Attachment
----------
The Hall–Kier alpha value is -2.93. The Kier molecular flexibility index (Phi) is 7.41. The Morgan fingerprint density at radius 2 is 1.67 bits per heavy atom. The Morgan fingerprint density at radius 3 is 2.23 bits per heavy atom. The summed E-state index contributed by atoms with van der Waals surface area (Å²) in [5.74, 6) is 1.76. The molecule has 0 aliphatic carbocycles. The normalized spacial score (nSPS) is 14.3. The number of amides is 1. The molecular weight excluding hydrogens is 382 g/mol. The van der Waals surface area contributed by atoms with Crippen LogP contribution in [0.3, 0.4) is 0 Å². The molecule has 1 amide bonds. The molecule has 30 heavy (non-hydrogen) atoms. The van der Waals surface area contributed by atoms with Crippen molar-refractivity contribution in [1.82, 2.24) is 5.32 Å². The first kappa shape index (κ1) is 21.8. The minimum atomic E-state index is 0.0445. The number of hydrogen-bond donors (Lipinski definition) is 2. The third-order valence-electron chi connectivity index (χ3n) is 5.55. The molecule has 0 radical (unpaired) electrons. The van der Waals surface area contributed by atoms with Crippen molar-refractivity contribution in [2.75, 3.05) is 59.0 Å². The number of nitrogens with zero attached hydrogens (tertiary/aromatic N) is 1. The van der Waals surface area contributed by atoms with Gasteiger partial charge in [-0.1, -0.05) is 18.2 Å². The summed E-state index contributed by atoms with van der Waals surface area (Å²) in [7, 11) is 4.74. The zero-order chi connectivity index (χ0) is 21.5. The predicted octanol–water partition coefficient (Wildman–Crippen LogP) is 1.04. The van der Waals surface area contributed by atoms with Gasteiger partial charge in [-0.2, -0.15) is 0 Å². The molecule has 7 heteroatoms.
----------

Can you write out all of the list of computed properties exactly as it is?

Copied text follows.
The Hall–Kier alpha value is -2.93. The Kier molecular flexibility index (Phi) is 7.41. The Morgan fingerprint density at radius 2 is 1.67 bits per heavy atom. The Morgan fingerprint density at radius 3 is 2.23 bits per heavy atom. The summed E-state index contributed by atoms with van der Waals surface area (Å²) in [5.74, 6) is 1.76. The molecule has 0 aliphatic carbocycles. The normalized spacial score (nSPS) is 14.3. The number of amides is 1. The molecular weight excluding hydrogens is 382 g/mol. The van der Waals surface area contributed by atoms with Crippen LogP contribution in [0.3, 0.4) is 0 Å². The molecule has 1 amide bonds. The molecule has 30 heavy (non-hydrogen) atoms. The van der Waals surface area contributed by atoms with Crippen molar-refractivity contribution in [1.82, 2.24) is 5.32 Å². The first kappa shape index (κ1) is 21.8. The minimum atomic E-state index is 0.0445. The number of hydrogen-bond donors (Lipinski definition) is 2. The third-order valence-electron chi connectivity index (χ3n) is 5.55. The molecule has 0 radical (unpaired) electrons. The van der Waals surface area contributed by atoms with Crippen molar-refractivity contribution in [2.75, 3.05) is 59.0 Å². The number of nitrogens with zero attached hydrogens (tertiary/aromatic N) is 1. The van der Waals surface area contributed by atoms with Gasteiger partial charge in [-0.1, -0.05) is 18.2 Å². The summed E-state index contributed by atoms with van der Waals surface area (Å²) in [7, 11) is 4.74. The zero-order chi connectivity index (χ0) is 21.5. The predicted octanol–water partition coefficient (Wildman–Crippen LogP) is 1.04. The van der Waals surface area contributed by atoms with Gasteiger partial charge in [-0.2, -0.15) is 0 Å². The molecule has 7 heteroatoms.